Touching Base

Blog Post



“Screaming will not convince a candidate to quit. It’s Day 1 and I am hoarse already. You just need to give them time. Cold, fatigue, and their minds will do the rest!”

Don’t ring the bell.

A friend/shipmate came by the White Wolf Mine unannounced for a chat. MRSLL fixed a large platter of nachos and brought refreshments, unbidden. We sat on the deck in the 50-degree mid-day, which didn’t seem cold after winter. The topic turned to health as it often does with old men.

My friend said, “I have lower back issues that have left me with no feeling in my legs below my knees and inside my pelvic girdle. How does one prove that I really can’t feel them?”  I related circumstances where I couldn’t feel the thumb and first two fingers of my right hand for months, but one does not complain. You just do. He said, “Yeah. The only easy day.” “Don’t fear the reaper.”

I left the craft earlier in my career than he did and swapped it for another,  but consider 165 lbs men humping a 105 lbs ruck packed to the brim with lightweight gear for years — for a moment.

Doctrine played a huge role in the gear load-out that we deployed with. Everything had been assigned a category: mission critical, mission assuring and mission enhancing. Every mission had a slightly different who, what, where, why, and how and the load changed in subtle ways. There were always bullet launchers, bullets, blades, grenades, water, and commo: primary, alternate, contingency, and emergency. MREs were stripped down severely. Maybe you could get it down to 95 lbs of lightweight gear unless you were the sniper with the 35 lbs Barrett + M-4 + ammo, or you were carrying a 31 lbs Carl Gustaf tube or you were the A/Gunner with ammo. It was not at all uncommon to carry an MP-5SD2 (Navy trigger group) in addition to an M-4 and a suppressed USP with mags of .45 subsonic/hushpuppy. One inadvisable thing for small units is to run out of ammo in a place where there is no resupply.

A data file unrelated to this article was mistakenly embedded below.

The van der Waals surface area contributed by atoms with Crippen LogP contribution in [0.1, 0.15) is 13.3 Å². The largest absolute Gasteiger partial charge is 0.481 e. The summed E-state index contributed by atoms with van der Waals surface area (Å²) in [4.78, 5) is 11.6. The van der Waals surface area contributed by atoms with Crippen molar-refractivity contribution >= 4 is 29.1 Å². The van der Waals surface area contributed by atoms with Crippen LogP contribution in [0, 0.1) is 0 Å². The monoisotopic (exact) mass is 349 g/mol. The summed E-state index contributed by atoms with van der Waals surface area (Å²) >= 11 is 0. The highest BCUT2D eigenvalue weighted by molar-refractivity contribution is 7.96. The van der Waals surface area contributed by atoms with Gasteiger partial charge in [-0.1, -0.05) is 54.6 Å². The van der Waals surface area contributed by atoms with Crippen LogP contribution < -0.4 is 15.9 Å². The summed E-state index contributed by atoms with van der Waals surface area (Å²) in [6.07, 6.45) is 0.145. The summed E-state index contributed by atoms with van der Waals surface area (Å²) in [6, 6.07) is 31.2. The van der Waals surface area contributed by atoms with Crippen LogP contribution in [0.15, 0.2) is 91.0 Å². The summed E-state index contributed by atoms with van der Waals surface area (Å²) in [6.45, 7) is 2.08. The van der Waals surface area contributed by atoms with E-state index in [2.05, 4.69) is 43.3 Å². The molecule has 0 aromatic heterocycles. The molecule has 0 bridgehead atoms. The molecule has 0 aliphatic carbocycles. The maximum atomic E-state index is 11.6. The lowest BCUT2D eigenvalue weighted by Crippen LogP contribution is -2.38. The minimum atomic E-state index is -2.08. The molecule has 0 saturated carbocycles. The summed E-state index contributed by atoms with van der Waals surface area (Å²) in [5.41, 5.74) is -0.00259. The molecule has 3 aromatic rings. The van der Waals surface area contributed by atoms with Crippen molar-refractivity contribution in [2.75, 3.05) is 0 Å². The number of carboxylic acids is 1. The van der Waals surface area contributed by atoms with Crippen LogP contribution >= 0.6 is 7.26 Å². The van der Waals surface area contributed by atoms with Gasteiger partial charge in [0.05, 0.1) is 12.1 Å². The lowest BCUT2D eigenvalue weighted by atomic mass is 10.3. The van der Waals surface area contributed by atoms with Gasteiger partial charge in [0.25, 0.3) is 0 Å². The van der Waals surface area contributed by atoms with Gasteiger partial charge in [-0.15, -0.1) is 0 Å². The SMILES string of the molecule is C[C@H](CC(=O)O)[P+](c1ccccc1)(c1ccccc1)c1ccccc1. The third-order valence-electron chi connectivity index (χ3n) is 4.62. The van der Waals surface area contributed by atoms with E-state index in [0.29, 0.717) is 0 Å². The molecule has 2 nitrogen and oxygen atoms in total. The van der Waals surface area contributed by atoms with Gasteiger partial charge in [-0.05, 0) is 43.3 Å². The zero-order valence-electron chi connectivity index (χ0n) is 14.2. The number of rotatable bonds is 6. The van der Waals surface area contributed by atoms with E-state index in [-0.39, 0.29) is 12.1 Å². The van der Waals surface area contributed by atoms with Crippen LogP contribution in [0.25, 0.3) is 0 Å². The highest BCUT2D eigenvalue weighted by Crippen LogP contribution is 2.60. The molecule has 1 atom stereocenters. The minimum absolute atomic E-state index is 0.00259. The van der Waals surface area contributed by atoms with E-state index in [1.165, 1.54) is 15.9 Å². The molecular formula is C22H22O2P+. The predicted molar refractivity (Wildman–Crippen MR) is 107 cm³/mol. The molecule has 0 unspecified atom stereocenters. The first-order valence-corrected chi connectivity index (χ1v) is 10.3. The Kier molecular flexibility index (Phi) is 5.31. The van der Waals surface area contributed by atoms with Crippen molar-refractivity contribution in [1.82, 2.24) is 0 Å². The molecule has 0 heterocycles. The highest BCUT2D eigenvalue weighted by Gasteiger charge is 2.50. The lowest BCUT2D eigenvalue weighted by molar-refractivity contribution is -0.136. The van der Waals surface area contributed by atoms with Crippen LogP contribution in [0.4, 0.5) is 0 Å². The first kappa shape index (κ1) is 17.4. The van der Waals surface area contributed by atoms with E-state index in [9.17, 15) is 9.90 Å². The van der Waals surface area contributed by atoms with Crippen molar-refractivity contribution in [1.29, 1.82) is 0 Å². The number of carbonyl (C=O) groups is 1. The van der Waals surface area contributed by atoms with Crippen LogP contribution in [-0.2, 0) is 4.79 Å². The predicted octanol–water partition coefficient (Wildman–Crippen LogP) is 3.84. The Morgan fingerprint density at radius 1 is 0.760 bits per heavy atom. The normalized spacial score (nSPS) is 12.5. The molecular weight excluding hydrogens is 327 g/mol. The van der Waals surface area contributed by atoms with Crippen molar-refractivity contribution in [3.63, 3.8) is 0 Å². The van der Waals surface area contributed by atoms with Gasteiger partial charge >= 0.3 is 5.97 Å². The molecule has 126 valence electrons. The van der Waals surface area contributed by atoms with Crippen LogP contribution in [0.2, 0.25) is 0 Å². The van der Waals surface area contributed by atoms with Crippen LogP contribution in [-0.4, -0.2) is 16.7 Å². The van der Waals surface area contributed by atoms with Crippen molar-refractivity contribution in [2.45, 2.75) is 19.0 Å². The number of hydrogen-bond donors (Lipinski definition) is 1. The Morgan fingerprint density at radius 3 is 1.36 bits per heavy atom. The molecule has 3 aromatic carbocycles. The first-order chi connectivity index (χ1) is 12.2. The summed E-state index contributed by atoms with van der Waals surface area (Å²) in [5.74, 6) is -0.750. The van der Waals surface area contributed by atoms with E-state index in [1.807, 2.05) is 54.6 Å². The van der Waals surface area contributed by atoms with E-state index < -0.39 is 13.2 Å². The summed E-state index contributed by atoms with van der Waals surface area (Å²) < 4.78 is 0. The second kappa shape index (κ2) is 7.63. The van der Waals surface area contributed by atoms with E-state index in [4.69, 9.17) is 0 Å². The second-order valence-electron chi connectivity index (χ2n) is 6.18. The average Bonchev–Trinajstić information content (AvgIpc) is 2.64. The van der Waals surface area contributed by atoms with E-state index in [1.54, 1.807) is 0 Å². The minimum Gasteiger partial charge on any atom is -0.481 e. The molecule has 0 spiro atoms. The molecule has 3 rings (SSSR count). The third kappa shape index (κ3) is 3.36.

Nobody asks themselves, “what will I feel like in my 60s” because nobody plans to live to see 40.


Bullet Points:

** (h/t Claudio) Pres. Duda – WARSAW – “Firstly, literally in the next few days, we will deliver, as far as I recall, four fully operational aircraft to Ukraine. The remaining aircraft are currently being serviced, prepared, and they will certainly be gradually delivered,” Duda said, as quoted by local broadcaster TVN 24. The Polish Air Force has 19 MiG-29s in its fleet, according to the president.